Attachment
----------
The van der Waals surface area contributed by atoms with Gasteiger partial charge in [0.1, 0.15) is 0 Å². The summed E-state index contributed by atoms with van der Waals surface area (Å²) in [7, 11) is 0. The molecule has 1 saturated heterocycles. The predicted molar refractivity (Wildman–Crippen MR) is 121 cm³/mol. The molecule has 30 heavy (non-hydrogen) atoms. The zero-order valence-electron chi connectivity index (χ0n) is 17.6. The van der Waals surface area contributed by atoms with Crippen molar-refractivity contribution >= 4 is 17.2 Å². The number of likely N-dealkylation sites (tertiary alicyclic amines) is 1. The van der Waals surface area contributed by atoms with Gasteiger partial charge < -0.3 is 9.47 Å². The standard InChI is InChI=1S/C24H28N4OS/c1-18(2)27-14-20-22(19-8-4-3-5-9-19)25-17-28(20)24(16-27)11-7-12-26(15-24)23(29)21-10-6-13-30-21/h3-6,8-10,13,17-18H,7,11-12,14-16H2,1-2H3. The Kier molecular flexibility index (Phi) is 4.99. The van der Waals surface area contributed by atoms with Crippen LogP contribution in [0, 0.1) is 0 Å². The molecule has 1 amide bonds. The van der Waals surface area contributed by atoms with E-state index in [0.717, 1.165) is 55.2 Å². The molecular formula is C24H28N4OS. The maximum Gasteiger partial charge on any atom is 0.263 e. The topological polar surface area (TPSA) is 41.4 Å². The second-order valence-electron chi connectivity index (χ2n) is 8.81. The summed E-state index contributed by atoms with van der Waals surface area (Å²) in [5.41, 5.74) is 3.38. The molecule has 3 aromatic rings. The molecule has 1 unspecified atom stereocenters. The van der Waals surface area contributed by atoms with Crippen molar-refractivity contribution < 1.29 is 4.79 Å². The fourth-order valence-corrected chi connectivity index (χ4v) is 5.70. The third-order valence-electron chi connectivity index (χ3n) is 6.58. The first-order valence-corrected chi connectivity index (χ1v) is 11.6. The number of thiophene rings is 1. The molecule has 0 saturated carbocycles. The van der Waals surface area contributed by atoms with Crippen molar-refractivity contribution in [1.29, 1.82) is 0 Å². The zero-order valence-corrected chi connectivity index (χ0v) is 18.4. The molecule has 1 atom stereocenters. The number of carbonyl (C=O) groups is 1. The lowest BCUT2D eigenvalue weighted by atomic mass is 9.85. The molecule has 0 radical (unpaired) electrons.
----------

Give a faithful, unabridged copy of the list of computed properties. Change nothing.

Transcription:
The van der Waals surface area contributed by atoms with Gasteiger partial charge in [0.1, 0.15) is 0 Å². The summed E-state index contributed by atoms with van der Waals surface area (Å²) in [7, 11) is 0. The molecule has 1 saturated heterocycles. The predicted molar refractivity (Wildman–Crippen MR) is 121 cm³/mol. The molecule has 30 heavy (non-hydrogen) atoms. The zero-order valence-electron chi connectivity index (χ0n) is 17.6. The van der Waals surface area contributed by atoms with Crippen molar-refractivity contribution >= 4 is 17.2 Å². The number of likely N-dealkylation sites (tertiary alicyclic amines) is 1. The van der Waals surface area contributed by atoms with Gasteiger partial charge < -0.3 is 9.47 Å². The standard InChI is InChI=1S/C24H28N4OS/c1-18(2)27-14-20-22(19-8-4-3-5-9-19)25-17-28(20)24(16-27)11-7-12-26(15-24)23(29)21-10-6-13-30-21/h3-6,8-10,13,17-18H,7,11-12,14-16H2,1-2H3. The Kier molecular flexibility index (Phi) is 4.99. The van der Waals surface area contributed by atoms with Crippen LogP contribution in [0, 0.1) is 0 Å². The molecule has 1 amide bonds. The van der Waals surface area contributed by atoms with E-state index in [0.717, 1.165) is 55.2 Å². The molecular formula is C24H28N4OS. The maximum Gasteiger partial charge on any atom is 0.263 e. The topological polar surface area (TPSA) is 41.4 Å². The second-order valence-electron chi connectivity index (χ2n) is 8.81. The summed E-state index contributed by atoms with van der Waals surface area (Å²) in [5.41, 5.74) is 3.38. The molecule has 3 aromatic rings. The molecule has 1 unspecified atom stereocenters. The van der Waals surface area contributed by atoms with Crippen molar-refractivity contribution < 1.29 is 4.79 Å². The fourth-order valence-corrected chi connectivity index (χ4v) is 5.70. The third-order valence-electron chi connectivity index (χ3n) is 6.58. The first-order valence-corrected chi connectivity index (χ1v) is 11.6. The number of thiophene rings is 1. The molecule has 0 saturated carbocycles. The van der Waals surface area contributed by atoms with Crippen molar-refractivity contribution in [1.29, 1.82) is 0 Å². The zero-order valence-corrected chi connectivity index (χ0v) is 18.4. The molecule has 1 atom stereocenters. The number of carbonyl (C=O) groups is 1. The lowest BCUT2D eigenvalue weighted by atomic mass is 9.85. The molecule has 0 radical (unpaired) electrons.